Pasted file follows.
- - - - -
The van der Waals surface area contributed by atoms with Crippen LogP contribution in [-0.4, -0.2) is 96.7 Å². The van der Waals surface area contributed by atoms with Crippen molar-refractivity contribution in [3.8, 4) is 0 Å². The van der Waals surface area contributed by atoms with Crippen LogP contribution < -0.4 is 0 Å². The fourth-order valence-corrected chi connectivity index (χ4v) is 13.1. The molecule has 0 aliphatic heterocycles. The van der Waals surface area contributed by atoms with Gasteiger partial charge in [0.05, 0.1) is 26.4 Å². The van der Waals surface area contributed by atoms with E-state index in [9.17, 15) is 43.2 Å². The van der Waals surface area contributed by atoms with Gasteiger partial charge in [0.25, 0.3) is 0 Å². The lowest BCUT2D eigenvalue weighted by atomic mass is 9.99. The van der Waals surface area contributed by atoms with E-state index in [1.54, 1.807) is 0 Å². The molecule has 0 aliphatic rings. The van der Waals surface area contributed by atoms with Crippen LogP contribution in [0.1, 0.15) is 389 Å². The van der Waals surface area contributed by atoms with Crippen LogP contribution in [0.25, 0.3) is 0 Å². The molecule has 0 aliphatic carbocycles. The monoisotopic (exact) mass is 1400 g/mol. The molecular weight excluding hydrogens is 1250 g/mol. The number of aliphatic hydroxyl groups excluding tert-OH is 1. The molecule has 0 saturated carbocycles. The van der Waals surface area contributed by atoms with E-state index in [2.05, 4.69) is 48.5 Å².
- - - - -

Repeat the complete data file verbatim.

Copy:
The van der Waals surface area contributed by atoms with Crippen LogP contribution in [-0.4, -0.2) is 96.7 Å². The van der Waals surface area contributed by atoms with Crippen molar-refractivity contribution in [3.8, 4) is 0 Å². The van der Waals surface area contributed by atoms with Crippen LogP contribution < -0.4 is 0 Å². The fourth-order valence-corrected chi connectivity index (χ4v) is 13.1. The molecule has 0 aliphatic heterocycles. The van der Waals surface area contributed by atoms with Gasteiger partial charge in [0.05, 0.1) is 26.4 Å². The van der Waals surface area contributed by atoms with E-state index in [9.17, 15) is 43.2 Å². The van der Waals surface area contributed by atoms with Gasteiger partial charge in [0.25, 0.3) is 0 Å². The lowest BCUT2D eigenvalue weighted by atomic mass is 9.99. The van der Waals surface area contributed by atoms with E-state index in [1.54, 1.807) is 0 Å². The molecule has 0 aliphatic rings. The van der Waals surface area contributed by atoms with Crippen LogP contribution in [0.1, 0.15) is 389 Å². The van der Waals surface area contributed by atoms with Crippen LogP contribution in [0.25, 0.3) is 0 Å². The molecule has 0 aliphatic carbocycles. The monoisotopic (exact) mass is 1400 g/mol. The molecular weight excluding hydrogens is 1250 g/mol. The number of aliphatic hydroxyl groups excluding tert-OH is 1. The molecule has 0 saturated carbocycles. The van der Waals surface area contributed by atoms with E-state index in [2.05, 4.69) is 48.5 Å².